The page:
“Some guys are just no-tilling into fields and plan to apply herbicide and fertilizer after the crop is planted,” Hoffbeck says. 

If at all possible, Hoffbeck recommends farmers apply a burndown herbicide before planting, especially on soybean fields. This can help get a handle on weeds and their growth going into the season, as tall weeds are more difficult to control than those 4 inches and smaller.

Hoffbeck advises farmers to monitor seedling diseases that are keyed by waterlogged and anaerobic soil conditions. Planting in less-than-desirable soil conditions can also key sidewall compaction. “When soils dry out later in the season, you can have tomahawk roots that can’t root down in August when they need to. That will hurt yield potential.”

If weather stays wet, northern corn leaf blight (NCLB) and/or gray leaf spot (GLS) can also surface and crimp yield potential. “With the down farm economy last year, lots of farmers didn’t budget money to apply fungicide,” he says.

Those who used trial products or did strips between treated and nontreated acres had good results. In corn, 15- to 30-bushel-per-acre responses occurred, and 4- to 6-bushel responses occurred in soybeans.

“If wet growing conditions continue to be wet, budget for fungicide,” Hoffbeck says.

Tough Decisions

If southeastern South Dakota farmers can plant full-season hybrids by May 25, it’s likely they can glean decent yields come fall. 

“All of our Pioneer data suggest that you can plant fuller season products from May 22-25 and finish with 10 to 12 days after black layer (reach maturity) for dry down. So, it’s not nip and tuck yet, unless we get this big rain event and it pushes us into June 1 to June 5. Then we have to start going down five to 10 CRMs just to give us the confidence that we can get a black layer before frost and still have some drying days.”

A late frost will also help matters. “In recent years, even corn planted on May 25 has gone 200 to 210 bushels (per acre) when frost came way late in November,” says Hoffbeck. “We haven’t had an early frost for a while. That could happen one of these years.”

He says plants can also ‘early up” when planted late and still make black layer in the fall. 

“Research at Purdue shows plants like soybeans and corn have a natural ability to ‘early up’ when planting late,” he says. “What Purdue data shows is that every day after May 1, the number of GDUs (growing degree units) decreases by 6.8 GDUs per day (to get to black layer). So, if you take (approximately) 7 GDUs out to May 25, that hybrid will naturally early itself up and require 175 less GDUs to get to black layer.”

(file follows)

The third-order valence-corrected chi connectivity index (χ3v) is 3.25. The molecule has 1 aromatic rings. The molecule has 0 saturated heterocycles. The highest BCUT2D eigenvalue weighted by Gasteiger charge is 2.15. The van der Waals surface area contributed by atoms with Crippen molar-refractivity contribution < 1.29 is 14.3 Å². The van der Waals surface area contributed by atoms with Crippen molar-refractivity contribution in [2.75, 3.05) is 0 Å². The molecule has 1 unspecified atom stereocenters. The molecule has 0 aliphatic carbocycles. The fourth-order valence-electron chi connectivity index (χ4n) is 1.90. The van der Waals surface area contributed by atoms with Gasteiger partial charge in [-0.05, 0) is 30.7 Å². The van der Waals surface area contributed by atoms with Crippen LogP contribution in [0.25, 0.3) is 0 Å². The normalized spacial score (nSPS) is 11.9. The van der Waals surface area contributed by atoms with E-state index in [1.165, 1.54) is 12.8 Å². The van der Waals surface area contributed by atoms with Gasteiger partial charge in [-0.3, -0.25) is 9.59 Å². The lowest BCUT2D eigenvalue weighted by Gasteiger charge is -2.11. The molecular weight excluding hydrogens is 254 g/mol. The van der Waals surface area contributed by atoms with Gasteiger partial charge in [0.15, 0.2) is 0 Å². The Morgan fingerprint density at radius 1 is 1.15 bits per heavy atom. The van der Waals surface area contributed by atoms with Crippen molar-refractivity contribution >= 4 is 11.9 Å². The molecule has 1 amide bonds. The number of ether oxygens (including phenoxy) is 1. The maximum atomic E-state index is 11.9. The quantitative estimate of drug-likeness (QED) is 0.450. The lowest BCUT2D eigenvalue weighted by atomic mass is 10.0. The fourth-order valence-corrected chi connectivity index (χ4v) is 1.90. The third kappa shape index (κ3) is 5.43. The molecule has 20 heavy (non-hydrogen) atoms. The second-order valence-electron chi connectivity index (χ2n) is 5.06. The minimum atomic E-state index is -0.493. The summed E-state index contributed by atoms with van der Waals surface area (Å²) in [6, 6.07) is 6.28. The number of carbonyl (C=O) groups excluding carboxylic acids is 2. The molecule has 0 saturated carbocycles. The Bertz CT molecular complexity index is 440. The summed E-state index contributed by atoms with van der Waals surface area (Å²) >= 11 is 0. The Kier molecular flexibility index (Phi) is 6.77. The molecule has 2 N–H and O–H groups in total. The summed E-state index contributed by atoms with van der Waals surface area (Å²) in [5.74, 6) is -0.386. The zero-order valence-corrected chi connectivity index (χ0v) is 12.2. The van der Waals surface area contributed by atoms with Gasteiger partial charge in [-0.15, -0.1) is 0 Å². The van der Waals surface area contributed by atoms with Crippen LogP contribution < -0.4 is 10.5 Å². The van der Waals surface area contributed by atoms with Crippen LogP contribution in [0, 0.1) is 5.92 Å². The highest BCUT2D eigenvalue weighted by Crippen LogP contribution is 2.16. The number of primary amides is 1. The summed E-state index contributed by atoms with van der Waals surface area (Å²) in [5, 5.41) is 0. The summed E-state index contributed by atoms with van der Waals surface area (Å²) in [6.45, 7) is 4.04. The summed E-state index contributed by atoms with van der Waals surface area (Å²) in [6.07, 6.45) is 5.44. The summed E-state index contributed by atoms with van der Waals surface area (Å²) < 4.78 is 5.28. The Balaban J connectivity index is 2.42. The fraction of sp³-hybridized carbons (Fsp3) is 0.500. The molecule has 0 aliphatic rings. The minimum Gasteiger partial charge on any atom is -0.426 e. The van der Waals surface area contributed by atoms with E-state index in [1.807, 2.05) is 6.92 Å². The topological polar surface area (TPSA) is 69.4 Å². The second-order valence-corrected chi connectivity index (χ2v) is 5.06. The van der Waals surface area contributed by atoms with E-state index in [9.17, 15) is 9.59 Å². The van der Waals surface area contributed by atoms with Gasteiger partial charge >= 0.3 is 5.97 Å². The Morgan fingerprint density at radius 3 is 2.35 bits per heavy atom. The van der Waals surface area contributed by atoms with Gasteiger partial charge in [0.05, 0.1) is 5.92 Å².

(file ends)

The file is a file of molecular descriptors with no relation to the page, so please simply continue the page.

Corn planted in June can also still garner respectable yields. Hybrids planted May 30 in a 2009 to 2011 University of Minnesota study at three central and southern Minnesota sites still retained 79% of maximum grain yield compared to a mid-April planting date.

Soybeans also retain significant yield potential into June. University of Minnesota research shows soybeans planted on June 14 still retain 70% of maximum yields compared to a May 1 planting date.

Individual situations also can impact decisions. Livestock farmers may persevere and plant corn well into mid-June because they need feed and won’t have to downsize herds later this year. On the other hand, some farmers may farm more acres than for which they have drying facilities, while others may haul solely to ethanol plants. In these cases, farmers may opt to step down maturities to avoid large amounts of wet corn in the fall. 

“Every operation is unique,” Hoffbeck says

For those who are insured for it, prevented planting is an option and likely the only one in the case of sopping wet soils that have no chance to dry out.

On the other hand, some growers on the fence may opt toward planting, even with less-than-desirable yield outcomes. 

“They want to have a deck in hand when sitting at the table in case markets rally,” Hoffbeck says. “At least they can say they have a crop out there. Hopefully, the card they have is an ace and not a joker.”